Will the Blockchain make art disappear?

J.J. Charlesworth considers the implications of the first cryptocurrency art-trading platform

By J.J. Charlesworth

Martín Nadal, Cesar Escudero Andaluz, Bittercoin – the worst miner ever, 2016, bitcoin miner made from an old calculator. Photo: Patricia Cadavid

A recent ArtReview Live event, the launch of the book Artists re:thinking the Blockchain, published in September by London’s Furtherfield gallery and independent publishers Torque, took on the complex subject of blockchain technology and its relevance to contemporary art. Blockchain computing is most associated with the growing popularity of cryptocurrencies such as Bitcoin and Ethereum, but the principles and implications of blockchain go beyond the growing attraction for currencies that aren’t dependent on governments or centralised financial systems. Since blockchain computing allows a network of computers to run processes collectively that are encrypted to become an irrevocable record shared across all the computers running the process, all kinds of supposedly verifiable forms of exchanges, contracts and processes can be set up on the back of it.

Not simply a cryptocurrency, Maecenas touts itself as a blockchain platform that, according to its creators, will ‘democratise access to fine art’

Blockchain promises a possibly utopian solution to issues of transparency, trust and governance in the digital age. But the rise of interest in the blockchain closely tracks the development of an ever more financialised world economy since the 2008 crash. So it was perhaps only a matter of time before the art market got its own blockchain-based trading platform. Last month, an outfit called Maecenas announced its new art registry and trading platform - the first ‘decentralised art gallery’ -as well as the first public offering of its new ‘token’, called ART. Not simply a cryptocurrency, Maecenas touts itself as a blockchain platform that, according to its creators, will ‘democratise access to fine art’. ‘For the first time,’ the Maecenas website enthuses, ‘technology will allow investors, collectors and owners to exchange shares in paintings and sculptures instantly, akin to the way stocks of a company are traded today.’

A sceptic might wonder how one can really own a share of an artwork - after all, much of the point of art collecting is that collectors get to own something no one else has. But Maecenas is symptomatic of the relentless financialisation of the art market, in which artworks are bought and sold as ‘stores of value’. Artworks have become an ‘asset class’, in investment jargon, increasingly bought to be hidden away in warehouses in the peculiar nonzones known as freeports - tax- and customs-free spaces where objects are, legally, indefinitely ‘in transit’ between countries. Indeed, Maecenas promises to set up its own freeport ‘art vaults’ to store the works listed on its exchange. The site assures readers that multimillion-dollar ‘masterpieces‘ will be listed on its platform - artworks valuable enough that even a fraction of their value is worth trading.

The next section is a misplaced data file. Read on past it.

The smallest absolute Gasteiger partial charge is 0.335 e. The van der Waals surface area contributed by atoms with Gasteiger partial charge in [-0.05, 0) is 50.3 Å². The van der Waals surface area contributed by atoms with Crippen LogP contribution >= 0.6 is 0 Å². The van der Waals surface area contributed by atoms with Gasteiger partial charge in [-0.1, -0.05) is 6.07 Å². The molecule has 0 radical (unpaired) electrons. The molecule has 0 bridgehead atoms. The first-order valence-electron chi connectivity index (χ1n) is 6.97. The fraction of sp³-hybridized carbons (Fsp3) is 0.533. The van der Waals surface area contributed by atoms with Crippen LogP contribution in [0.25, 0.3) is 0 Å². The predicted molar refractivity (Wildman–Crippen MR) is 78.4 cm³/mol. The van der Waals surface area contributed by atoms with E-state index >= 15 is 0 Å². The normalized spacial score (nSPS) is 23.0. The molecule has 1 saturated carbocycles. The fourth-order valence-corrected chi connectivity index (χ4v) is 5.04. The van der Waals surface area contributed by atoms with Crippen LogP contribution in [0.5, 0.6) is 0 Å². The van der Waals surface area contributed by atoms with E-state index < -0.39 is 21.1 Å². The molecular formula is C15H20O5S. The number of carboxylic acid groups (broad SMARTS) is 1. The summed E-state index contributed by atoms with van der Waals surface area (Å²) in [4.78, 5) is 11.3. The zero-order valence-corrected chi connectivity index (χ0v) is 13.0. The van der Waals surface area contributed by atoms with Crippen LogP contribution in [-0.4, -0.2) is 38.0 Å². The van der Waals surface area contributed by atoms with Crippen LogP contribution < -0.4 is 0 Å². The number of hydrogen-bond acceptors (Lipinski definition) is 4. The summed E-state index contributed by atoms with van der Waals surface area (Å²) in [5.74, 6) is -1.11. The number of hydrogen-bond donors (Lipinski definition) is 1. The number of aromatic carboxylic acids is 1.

Artworks have become an ‘asset class’, increasingly bought to be hidden away in warehouses in the peculiar nonzones known as freeports

Over the last decade there have been many attempts by tech entrepreneurs to make the art market more transparent and the trading of artworks more ‘fluid’. First with auction-data websites, then with artwork-trading shopfront platforms like Artsy or Mutualart and auctioneering websites such as Paddle8. The Maecenas platform however represents something new, since its main innovation is the fragmentation of the values of relatively ‘illiquid’ assets into more tradeable financial objects. With fractions of the value of an artwork tradeable, Maecenas hopes to draw vastly bigger numbers of investors to the art market, those looking to ‘diversify their portfolios’. On the other side of the equation, owners of expensive artworks might list them on the platform in order to raise cash - to buy other artworks; while they retain the title to the work, they effectively sell bonds in its value, which they buy back if they remove the work from Maecenas’s register.

In this strange new future, art collectors and dealers will no longer worry about buying, selling, shipping and storing artworks. Instead, such works will all disappear into freeport vaults, while galleries and investors speculate on the rising value of a Jeff Koons or a Gerhard Richter, trading blockchain certificates with each other.

A scheme like Maecenas reveals the extent to which the art market is now part of the inexorable drive towards financialisation in the global economy. While the real economy stagnates, the financial economy has boomed since the 2008 crash - as productivity has stalled, low interest rates, quantitative easing by central banks and the hoarding of profits by corporations has created an economy awash with cash. It has to go somewhere. And with schemes like Maecenas, now everyone can own a piece of that growing bubble. This column’s advice: buy now.

From the October 2017 issue of ArtReview